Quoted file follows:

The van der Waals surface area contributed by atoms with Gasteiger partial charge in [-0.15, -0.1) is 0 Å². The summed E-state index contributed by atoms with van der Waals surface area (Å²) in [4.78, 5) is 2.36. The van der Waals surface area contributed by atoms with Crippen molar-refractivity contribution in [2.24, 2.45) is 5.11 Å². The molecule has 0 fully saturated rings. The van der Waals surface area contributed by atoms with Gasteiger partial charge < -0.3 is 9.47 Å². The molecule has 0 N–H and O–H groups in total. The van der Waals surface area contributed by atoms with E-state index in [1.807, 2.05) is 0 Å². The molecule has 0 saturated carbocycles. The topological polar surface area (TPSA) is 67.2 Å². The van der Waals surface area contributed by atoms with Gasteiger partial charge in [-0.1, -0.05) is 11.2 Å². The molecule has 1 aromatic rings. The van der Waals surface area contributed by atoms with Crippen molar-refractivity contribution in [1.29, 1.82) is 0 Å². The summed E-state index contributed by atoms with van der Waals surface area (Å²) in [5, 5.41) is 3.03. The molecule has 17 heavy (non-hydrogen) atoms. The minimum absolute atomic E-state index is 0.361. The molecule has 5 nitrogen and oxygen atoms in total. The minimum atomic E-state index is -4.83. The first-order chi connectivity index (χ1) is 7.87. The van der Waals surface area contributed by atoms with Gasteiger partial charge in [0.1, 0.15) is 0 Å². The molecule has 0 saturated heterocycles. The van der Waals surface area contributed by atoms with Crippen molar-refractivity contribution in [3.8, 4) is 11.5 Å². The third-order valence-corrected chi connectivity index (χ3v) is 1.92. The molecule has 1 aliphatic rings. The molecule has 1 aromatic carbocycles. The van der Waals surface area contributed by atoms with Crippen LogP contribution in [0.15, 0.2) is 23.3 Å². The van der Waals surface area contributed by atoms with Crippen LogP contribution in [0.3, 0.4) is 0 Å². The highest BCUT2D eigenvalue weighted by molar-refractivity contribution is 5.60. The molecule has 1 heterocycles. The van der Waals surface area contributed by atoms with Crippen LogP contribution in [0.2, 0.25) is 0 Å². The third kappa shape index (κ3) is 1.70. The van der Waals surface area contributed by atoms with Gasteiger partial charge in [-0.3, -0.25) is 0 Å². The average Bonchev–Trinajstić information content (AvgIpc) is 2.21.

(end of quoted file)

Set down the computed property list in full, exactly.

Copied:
The van der Waals surface area contributed by atoms with Gasteiger partial charge in [-0.15, -0.1) is 0 Å². The summed E-state index contributed by atoms with van der Waals surface area (Å²) in [4.78, 5) is 2.36. The van der Waals surface area contributed by atoms with Crippen molar-refractivity contribution in [2.24, 2.45) is 5.11 Å². The molecule has 0 fully saturated rings. The van der Waals surface area contributed by atoms with Gasteiger partial charge < -0.3 is 9.47 Å². The molecule has 0 N–H and O–H groups in total. The van der Waals surface area contributed by atoms with E-state index in [1.807, 2.05) is 0 Å². The molecule has 0 saturated carbocycles. The topological polar surface area (TPSA) is 67.2 Å². The van der Waals surface area contributed by atoms with Gasteiger partial charge in [-0.1, -0.05) is 11.2 Å². The molecule has 1 aromatic rings. The van der Waals surface area contributed by atoms with Crippen molar-refractivity contribution in [1.29, 1.82) is 0 Å². The summed E-state index contributed by atoms with van der Waals surface area (Å²) in [5, 5.41) is 3.03. The molecule has 17 heavy (non-hydrogen) atoms. The minimum absolute atomic E-state index is 0.361. The molecule has 5 nitrogen and oxygen atoms in total. The minimum atomic E-state index is -4.83. The first-order chi connectivity index (χ1) is 7.87. The van der Waals surface area contributed by atoms with Gasteiger partial charge in [0.1, 0.15) is 0 Å². The molecule has 0 saturated heterocycles. The van der Waals surface area contributed by atoms with Crippen molar-refractivity contribution in [3.8, 4) is 11.5 Å². The third-order valence-corrected chi connectivity index (χ3v) is 1.92. The molecule has 1 aliphatic rings. The molecule has 1 aromatic carbocycles. The van der Waals surface area contributed by atoms with Crippen LogP contribution in [0.15, 0.2) is 23.3 Å². The van der Waals surface area contributed by atoms with Crippen LogP contribution in [0.3, 0.4) is 0 Å². The highest BCUT2D eigenvalue weighted by molar-refractivity contribution is 5.60. The molecule has 1 heterocycles. The van der Waals surface area contributed by atoms with Crippen LogP contribution in [0.2, 0.25) is 0 Å². The third kappa shape index (κ3) is 1.70. The van der Waals surface area contributed by atoms with Gasteiger partial charge in [-0.3, -0.25) is 0 Å². The average Bonchev–Trinajstić information content (AvgIpc) is 2.21.